Cities Banning Sales of Dogs and Cats (and Rabbits) at Pet Stores, Even During Pandemic
While everything has been going on regarding COVID-19, several communities around the country have without fanfare banned the sales of dogs/cats sold at pet stores. Here are eight communities that from the start of the pandemic also banned these pet store sales.
Council members in Olympia, WA voted unanimously to approve an ordinance to ban the sales of dogs and cats at pet stores in late February. In some places, organized veterinary medicine has opposed these sorts of ordinances which is downright bizarre and unfortunate. In this instance, a veterinarian, council member Dr Lisa Parshley, who is specializes in internal medicine and has a special interest in oncology/co-owner of Olympia Veterinary Cancer Center, led the charge to create the ban.
Bans like these are important because of where dogs, cats (also rabbits) that are sold at pet stores are sourced, as responsible breeders never sell to pet stores. These animals sold at pet stores are from mass producers, including puppy mills. This is not to be confused with pet stores that adopt animals from legitimate local shelters and rescues, which should be celebrated.
Some local veterinary associations actually oppose such these bans and they are totally out of touch with their membership. Veterinary professionals have not committed their lives to help animals and simultaneously support puppy mills.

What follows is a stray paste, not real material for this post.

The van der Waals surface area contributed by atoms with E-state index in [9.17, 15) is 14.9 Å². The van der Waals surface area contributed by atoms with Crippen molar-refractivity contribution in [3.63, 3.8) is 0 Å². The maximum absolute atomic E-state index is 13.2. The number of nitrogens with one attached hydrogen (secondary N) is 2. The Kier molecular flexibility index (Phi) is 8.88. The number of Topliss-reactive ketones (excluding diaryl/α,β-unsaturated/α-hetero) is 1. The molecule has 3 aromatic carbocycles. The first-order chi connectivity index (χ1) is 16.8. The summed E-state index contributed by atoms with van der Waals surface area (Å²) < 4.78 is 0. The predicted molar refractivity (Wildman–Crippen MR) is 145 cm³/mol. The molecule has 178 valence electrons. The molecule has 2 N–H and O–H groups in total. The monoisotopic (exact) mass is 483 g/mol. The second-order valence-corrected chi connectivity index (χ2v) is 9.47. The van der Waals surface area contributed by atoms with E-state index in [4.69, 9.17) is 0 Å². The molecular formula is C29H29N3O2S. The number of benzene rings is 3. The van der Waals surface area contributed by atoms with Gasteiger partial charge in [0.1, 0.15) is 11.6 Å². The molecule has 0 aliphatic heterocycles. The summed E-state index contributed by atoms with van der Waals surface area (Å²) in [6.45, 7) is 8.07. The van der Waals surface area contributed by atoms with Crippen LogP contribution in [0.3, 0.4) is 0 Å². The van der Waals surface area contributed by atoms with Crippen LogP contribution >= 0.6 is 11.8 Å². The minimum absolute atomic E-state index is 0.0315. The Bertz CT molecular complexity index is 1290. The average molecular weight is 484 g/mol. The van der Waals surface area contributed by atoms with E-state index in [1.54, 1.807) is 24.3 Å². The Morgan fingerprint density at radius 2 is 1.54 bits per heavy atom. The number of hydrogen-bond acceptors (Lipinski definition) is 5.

That’s why veterinary technicians and veterinarians launched Veterinary Professionals Against Puppy Mills; they don’t agree that the associations are representing them appropriately or representing the best interests of dogs, cats and rabbits that are sold at pet stores. The mission of this non-profit is to support bans of sales of dogs, cats and rabbits at pet stores, and to help to educate the public about where to get their pets.
In March, Hillsborough, FL; Sliverthorne, CO; Algonquin, IL (outside Chicago); Roselle, NJ and Carver, MN have all also banned pet store sales of dogs and cats.
On April 27, Evanston and Willowbrook IL, both located just outside Chicago, quietly banned the sales of dogs, cats and also rabbits at pet stores in their respective communities. Quietly only because the news was focused COVID-19 information.
The name of the Evanston Corporation Council, regarding the Evanston ordinance, is Kelly Gandurski, former executive director of Chicago Animal Care and Control; she clearly understands the problem. Also, Red Door Animal Shelter, located on Chicago’s north side, needed to see this ordinance happen in Evanston. Red Door has been inundated with bunnies from people who made impulsive purchases, but had no idea what having a rabbit is like.
With over 350 cities, many counties and three states banning sales of dogs, cats and often rabbits at pet stores, the momentum and public sentiment is obvious much to the chagrin and big bucks of the American Kennel Club and Pet Industry Joint Advisory Council who continue to fight these bans.